5 proven ways to manage short-term/long-term tensions

Do you find it difficult to spend serious time and effort on developing long-term growth plans for your business? And where you have been able to create a great strategy with brilliant financial returns is it virtually impossible to get the funding? If so, it’s hardly surprising. More than half of Finance Directors say that they would cut a project with a positive net present value in order to hit short-term profit targets.

Yet a persistently short-term focus is damaging for company performance. Take, for example, a 2005 study by McKinsey of nearly 300 Fortune 500 companies. It showed that returns to shareholders of companies that delivered short-term and long-term results were nearly 50% greater than those solely focused on the short-term. Whilst many companies aspire to balancing short-term results and long-term growth, external pressures and internal processes mean that strategy development activities quickly turn into a budget-setting exercise.

So what can you do to manage the conflicts between your near-term demands and your longer-term goals? In this week’s newsletter I propose 5 proven ways in which you can improve your company’s chances of maintaining this dual focus.

  1. Create a compelling long-term vision. A clear goal that engages you, your management team and the rest of the organisation, can provide the inspiration for near-term activity. All short term actions become steps on the journey to the vision. In the 1980’s, for example, Jack Welch set clear, stretching goals for General Electric. He required all GE business units to “become number one or two in every market we serve and revolutionise this company to have the strengths of a big company combined with the leanness and agility of a small company.”
  2. Establish medium-term themes. Sometimes an end goal is not enough. It is too distant to influence daily decisions. Creating medium-term strategic themes provides a link between your 10-20 year aspirations and next quarter’s results. For example, as part of their turnaround in the early 1990’s, the Asda executive established its “formula for growth”. The formula was based on six themes that provided the focus for all major investments, and led to the company’s successful turnaround and ultimate purchase by Wal-Mart:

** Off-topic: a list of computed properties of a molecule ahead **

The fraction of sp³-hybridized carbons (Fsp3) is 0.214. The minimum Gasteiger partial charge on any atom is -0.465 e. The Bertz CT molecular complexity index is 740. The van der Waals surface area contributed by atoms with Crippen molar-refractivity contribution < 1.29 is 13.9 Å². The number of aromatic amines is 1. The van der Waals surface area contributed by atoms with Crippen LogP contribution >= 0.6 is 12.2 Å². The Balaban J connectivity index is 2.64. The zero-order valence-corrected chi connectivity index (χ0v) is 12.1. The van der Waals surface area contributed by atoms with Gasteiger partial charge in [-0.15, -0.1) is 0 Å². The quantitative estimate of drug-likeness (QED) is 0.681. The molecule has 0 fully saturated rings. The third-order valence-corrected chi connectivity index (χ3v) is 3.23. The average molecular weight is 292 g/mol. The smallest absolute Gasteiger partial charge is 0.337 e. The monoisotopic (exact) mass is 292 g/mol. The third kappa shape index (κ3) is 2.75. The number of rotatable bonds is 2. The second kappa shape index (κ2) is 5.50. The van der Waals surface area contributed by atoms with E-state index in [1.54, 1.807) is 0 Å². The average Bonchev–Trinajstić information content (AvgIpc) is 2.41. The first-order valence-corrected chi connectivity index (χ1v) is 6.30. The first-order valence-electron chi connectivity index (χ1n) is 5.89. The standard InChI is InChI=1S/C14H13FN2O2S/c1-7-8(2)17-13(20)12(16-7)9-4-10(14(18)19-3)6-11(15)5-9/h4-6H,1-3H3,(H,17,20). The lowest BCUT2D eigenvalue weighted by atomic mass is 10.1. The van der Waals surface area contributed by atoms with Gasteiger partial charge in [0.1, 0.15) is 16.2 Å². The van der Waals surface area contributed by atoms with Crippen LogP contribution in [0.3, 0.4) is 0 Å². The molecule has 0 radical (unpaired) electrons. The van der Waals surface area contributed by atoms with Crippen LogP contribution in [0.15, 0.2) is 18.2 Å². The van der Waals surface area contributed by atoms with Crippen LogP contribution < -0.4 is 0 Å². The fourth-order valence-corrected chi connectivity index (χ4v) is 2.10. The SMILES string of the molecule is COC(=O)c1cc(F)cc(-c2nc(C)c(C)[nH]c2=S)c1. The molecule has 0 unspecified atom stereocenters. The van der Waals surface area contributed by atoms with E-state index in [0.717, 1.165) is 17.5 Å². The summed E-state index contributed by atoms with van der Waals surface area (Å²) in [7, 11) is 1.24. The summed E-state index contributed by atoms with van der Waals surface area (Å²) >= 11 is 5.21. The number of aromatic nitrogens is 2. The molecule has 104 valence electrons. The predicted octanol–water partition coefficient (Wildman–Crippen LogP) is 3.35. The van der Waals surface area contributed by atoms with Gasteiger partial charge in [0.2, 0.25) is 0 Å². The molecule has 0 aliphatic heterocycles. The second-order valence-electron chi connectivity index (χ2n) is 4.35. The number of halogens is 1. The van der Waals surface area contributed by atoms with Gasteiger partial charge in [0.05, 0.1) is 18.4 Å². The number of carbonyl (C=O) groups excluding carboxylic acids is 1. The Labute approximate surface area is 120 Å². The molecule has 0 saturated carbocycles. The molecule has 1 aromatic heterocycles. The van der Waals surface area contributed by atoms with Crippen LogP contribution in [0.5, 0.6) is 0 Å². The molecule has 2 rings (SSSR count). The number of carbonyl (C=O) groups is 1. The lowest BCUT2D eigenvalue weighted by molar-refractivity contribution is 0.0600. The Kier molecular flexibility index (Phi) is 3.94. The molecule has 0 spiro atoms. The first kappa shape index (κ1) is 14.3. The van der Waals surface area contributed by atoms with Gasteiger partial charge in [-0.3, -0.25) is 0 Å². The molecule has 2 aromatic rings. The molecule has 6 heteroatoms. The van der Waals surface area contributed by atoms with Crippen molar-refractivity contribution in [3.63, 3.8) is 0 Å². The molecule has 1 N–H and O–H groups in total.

• Truly different (larger!) stores;
    • Offering 5-10% better value;
    • Stunning fresh food from craftsmen;
    • 25% unmatchable mix (own label focus);
    • A serious clothing offer (the birth of George!); and
    • Sold and served with personality.
  3. Introduce non-financial measures. Financial measures can only measure past performance, but non-financial KPI’s can act as an indicator of future health and performance. For example, market share and customer satisfaction measures can give a sense of the company’s momentum and possible future performance. At Reckitt Benckiser innovation is management’s key focus for growth, and so executives pay a lot of attention to the percentage of sales from new products.
  4. Focus on the journey as well as the destination. Many companies develop in-depth future strategic positions. It is less common for the equivalent effort to be put into finding the best route to delivering strategy. It is vital to spend the time developing a suitable path that delivers short-term performance as part of a longer-term growth campaign. At Alcan, for example, executives demand that managers develop at least three alternative strategies when asking for corporate resources.
  5. Keep something up your sleeve. In his book, Good to Great, Jim Collins describes how Abbot Industries, a US healthcare diagnostics company, found ways to free money for growth initiatives. Whilst the Executive Team set external expectations of future profit growth at, say, 10%, it would then set internal targets that were much higher, say 20%. They then kept a list of entrepreneurial growth projects, called Blue Plans. After the half-year the Executive Team would select a profit figure that was higher than external expectations but less than its actual performance. The difference would be used to fund the Blue Plans, allowing Abbott to deliver short-term results as well as systematically investing for longer-term growth.

The bottom line

Delivering short-term results is difficult for many companies, never mind spending time and effort to build longer-term growth. Yet successful companies find ways to focus on both dimensions. These practical, proven steps are ways in which they establish this dual focus. Make it a (short-term!) priority to take one or two of these ideas and incorporate them into your management activities.


To find out more contact Stuart by clicking here or call +44-(0)1636-526111.